Saying no takes grit, resilience and a certain care-free attitude. I have learnt that people don’t like it but they respect you for it which is a hundred times more valuable. I say no to a lot more unsuitable opportunities that just don’t fit in with my other commitments. When I commit to a project, I don’t let people down but also feel more empowered to say that just doesn’t work for me. This also equally applies to family and friends when you don’t want to do something. Life is tricky when you have to compromise with everything and everyone- you have to navigate what is worth compromising on and what is worth just doing for short-term pain to keep the peace. I generally ask myself three questions to navigate this path:
- What is the cost/time benefit analysis?
- Can I eventually outsource (even if I have to do the work in the short-term) to bring in business?
- Where will this lead and will it bring better opportunities?
Under what conditions do you thrive? And what makes you feel overwhelmed?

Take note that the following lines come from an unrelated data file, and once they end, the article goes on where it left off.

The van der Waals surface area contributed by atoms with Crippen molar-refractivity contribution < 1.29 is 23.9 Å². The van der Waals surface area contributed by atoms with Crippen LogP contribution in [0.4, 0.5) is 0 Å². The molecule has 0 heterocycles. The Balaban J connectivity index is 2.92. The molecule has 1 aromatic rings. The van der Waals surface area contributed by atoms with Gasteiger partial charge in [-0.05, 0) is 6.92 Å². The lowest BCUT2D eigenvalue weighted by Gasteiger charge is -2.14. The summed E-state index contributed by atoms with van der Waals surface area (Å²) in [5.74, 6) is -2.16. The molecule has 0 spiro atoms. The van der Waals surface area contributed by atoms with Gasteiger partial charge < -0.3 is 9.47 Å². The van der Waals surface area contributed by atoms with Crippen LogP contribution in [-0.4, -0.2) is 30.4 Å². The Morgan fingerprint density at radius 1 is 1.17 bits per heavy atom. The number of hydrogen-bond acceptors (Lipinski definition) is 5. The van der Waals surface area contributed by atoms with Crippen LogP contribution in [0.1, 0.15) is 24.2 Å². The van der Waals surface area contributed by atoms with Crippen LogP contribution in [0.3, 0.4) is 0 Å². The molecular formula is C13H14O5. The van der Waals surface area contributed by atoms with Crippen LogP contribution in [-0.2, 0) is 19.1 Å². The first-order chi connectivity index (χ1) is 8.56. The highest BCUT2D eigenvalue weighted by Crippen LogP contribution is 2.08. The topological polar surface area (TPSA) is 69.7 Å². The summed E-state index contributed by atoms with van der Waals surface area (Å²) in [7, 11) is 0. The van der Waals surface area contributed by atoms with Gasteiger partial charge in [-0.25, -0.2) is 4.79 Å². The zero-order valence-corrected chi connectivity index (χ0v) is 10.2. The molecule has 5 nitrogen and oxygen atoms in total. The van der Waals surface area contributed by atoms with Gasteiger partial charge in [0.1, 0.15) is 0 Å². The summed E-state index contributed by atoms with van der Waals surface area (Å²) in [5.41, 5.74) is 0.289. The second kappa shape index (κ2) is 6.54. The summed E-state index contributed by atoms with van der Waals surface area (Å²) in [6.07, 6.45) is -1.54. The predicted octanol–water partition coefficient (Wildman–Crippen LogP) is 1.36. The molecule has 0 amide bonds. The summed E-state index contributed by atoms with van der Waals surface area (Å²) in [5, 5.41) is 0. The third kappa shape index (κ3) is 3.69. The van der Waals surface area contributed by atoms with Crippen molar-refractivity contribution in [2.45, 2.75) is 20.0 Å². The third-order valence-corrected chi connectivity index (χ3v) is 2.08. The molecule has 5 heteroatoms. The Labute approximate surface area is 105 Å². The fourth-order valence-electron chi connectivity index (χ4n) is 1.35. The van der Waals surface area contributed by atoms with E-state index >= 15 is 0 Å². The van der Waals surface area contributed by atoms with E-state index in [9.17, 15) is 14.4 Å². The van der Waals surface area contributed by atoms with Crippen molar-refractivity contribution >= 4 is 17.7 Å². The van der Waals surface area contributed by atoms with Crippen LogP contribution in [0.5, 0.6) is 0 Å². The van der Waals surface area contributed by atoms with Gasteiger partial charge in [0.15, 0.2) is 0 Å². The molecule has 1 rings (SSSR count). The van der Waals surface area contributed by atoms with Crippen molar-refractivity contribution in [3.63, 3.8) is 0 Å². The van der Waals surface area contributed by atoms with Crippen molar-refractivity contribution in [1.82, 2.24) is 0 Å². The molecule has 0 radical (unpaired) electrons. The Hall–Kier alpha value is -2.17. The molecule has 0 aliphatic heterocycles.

I do like to work under pressure to some degree, but not feel incredibly stressed or unable to switch off in the evenings. I like to have multiple ideas and projects on the go that generally just tick along and don’t wipe me off my feet all at the same time- although, this is sometimes unavoidable as I often have to navigate competing and conflicting priorities and make daily judgement calls. I am trying to get better at not double booking myself and giving myself some breathing space to come back to people to see if the work is a realistic prospect or not. I am currently working way over capacity but it has a saturation point. I am having to make short-medium term sacrifices i.e. working holidays to keep everything in motion but I remind myself that this is a choice, not a demand from others!
Actor, Entrepreneur, Co-Founder of Libra VA Services, Founder of Learning Languages with Lou
Any further thoughts and ideas on how to set healthy work-life boundaries? Leave a comment below and let’s continue the conversation there.